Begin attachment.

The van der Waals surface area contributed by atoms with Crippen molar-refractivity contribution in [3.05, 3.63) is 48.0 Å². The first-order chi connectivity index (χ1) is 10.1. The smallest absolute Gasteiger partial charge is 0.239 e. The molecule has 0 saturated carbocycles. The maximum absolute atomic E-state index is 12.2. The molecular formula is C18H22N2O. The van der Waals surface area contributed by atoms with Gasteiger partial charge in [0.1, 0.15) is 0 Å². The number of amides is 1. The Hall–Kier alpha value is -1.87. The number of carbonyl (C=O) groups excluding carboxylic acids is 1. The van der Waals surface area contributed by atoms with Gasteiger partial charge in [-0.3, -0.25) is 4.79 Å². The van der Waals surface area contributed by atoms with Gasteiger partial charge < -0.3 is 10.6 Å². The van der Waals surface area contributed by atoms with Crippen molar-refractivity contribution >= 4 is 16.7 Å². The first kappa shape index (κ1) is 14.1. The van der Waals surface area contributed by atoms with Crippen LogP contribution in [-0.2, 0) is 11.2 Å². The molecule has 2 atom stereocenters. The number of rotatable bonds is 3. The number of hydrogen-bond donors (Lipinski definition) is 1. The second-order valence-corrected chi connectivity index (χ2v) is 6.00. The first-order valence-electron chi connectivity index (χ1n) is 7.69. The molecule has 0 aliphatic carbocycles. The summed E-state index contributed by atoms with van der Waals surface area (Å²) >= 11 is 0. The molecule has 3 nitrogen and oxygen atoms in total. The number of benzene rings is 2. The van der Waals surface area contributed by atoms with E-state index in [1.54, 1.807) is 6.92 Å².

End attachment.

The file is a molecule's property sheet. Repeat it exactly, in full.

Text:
The van der Waals surface area contributed by atoms with Crippen molar-refractivity contribution in [3.05, 3.63) is 48.0 Å². The first-order chi connectivity index (χ1) is 10.1. The smallest absolute Gasteiger partial charge is 0.239 e. The molecule has 0 saturated carbocycles. The maximum absolute atomic E-state index is 12.2. The molecular formula is C18H22N2O. The van der Waals surface area contributed by atoms with Gasteiger partial charge in [0.1, 0.15) is 0 Å². The number of amides is 1. The Hall–Kier alpha value is -1.87. The number of carbonyl (C=O) groups excluding carboxylic acids is 1. The van der Waals surface area contributed by atoms with Gasteiger partial charge in [-0.3, -0.25) is 4.79 Å². The van der Waals surface area contributed by atoms with Gasteiger partial charge < -0.3 is 10.6 Å². The van der Waals surface area contributed by atoms with Crippen molar-refractivity contribution >= 4 is 16.7 Å². The first kappa shape index (κ1) is 14.1. The van der Waals surface area contributed by atoms with Crippen LogP contribution in [-0.2, 0) is 11.2 Å². The molecule has 2 atom stereocenters. The number of rotatable bonds is 3. The number of hydrogen-bond donors (Lipinski definition) is 1. The second-order valence-corrected chi connectivity index (χ2v) is 6.00. The first-order valence-electron chi connectivity index (χ1n) is 7.69. The molecule has 0 aliphatic carbocycles. The summed E-state index contributed by atoms with van der Waals surface area (Å²) >= 11 is 0. The molecule has 3 nitrogen and oxygen atoms in total. The number of benzene rings is 2. The van der Waals surface area contributed by atoms with E-state index in [1.54, 1.807) is 6.92 Å².